BRATTLEBORO—On Jan. 18, at 3 p.m., the Estey Organ Museum, dedicated to the history and heritage of the Estey Organ Company, will present Gavin Klein, self-proclaimed “teenager by day and musician by night” playing the historic Estey Organ at Epsilon Spires, 190 Main St.
The program features works by J.S. Bach including chorale preludes In Dulci Jubilo BWV 729, and Herzlich thut mich Verlangen BWV 727, plus Toccata and Fugue in D Minor BWV 565; excerpts from Suite Gothique Op. 25 by Léon Boëllmann (1862-1897); and a selection of works by other renowned composers from 1562 to 1983.
“Music is my life and passion,” says Klein, a sophomore at Nashoba Regional High School in Bolton, Mass. “I’ve been interested in music for as long as I can remember.”
Studying piano since the age of four, Klein was inspired to play the organ after hearing some of the great organs of Europe, especially the main organ of Notre Dame Cathedral in Paris. Klein began studying the organ in 2015 with William Ness, former Minister of Music and Organist at the First Baptist Church of Worcester.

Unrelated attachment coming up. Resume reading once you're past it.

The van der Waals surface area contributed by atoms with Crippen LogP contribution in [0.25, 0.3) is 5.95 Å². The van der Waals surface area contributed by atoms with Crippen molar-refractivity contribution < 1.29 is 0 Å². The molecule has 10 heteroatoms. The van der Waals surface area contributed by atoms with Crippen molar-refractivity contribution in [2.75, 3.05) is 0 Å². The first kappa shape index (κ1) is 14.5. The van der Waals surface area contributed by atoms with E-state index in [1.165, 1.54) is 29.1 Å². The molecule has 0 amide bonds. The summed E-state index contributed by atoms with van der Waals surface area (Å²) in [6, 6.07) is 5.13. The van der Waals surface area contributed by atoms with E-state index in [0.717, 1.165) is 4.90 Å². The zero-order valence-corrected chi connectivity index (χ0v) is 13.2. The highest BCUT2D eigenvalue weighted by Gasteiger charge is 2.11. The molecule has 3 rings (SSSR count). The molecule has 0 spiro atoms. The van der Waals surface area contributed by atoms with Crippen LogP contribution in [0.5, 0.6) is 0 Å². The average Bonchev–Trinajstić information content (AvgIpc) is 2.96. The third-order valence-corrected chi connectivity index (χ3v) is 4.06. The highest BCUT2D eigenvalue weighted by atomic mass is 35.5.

Klein now has a full schedule centered around music. He is the organist at the Apple Valley Catholic Collaborative Parishes of Stow and Acton, Mass., Alternate Organist at the Evangelical Congregational Church of Lancaster, Mass., Permanent Substitute Organist at St. Luke’s Episcopal Church of Hudson, Mass., and most recently became Organist for the Sisters of Saint Benedict in Harvard, Mass.
Over the years, he has been the recipient of two Scholarships from the Worcester Chapter of the American Guild of Organists, and another from the Boston Chapter. Klein has played organs all over the U.S. and in Europe.
In his free time, he transcribes and composes music, fills in at churches around the area, restores musical instruments, skis, and hangs out with his friends and family. Along with organ and piano, Klein also plays clarinet, saxophone, flute, and guitar.
“I would like to say thank you to both the Estey Organ Museum and Epsilon Spires for continuing the legacy of one of Brattleboro’s most prominent companies, the Estey Organ Company, and for keeping the pipe organ alive,” he said in a news release.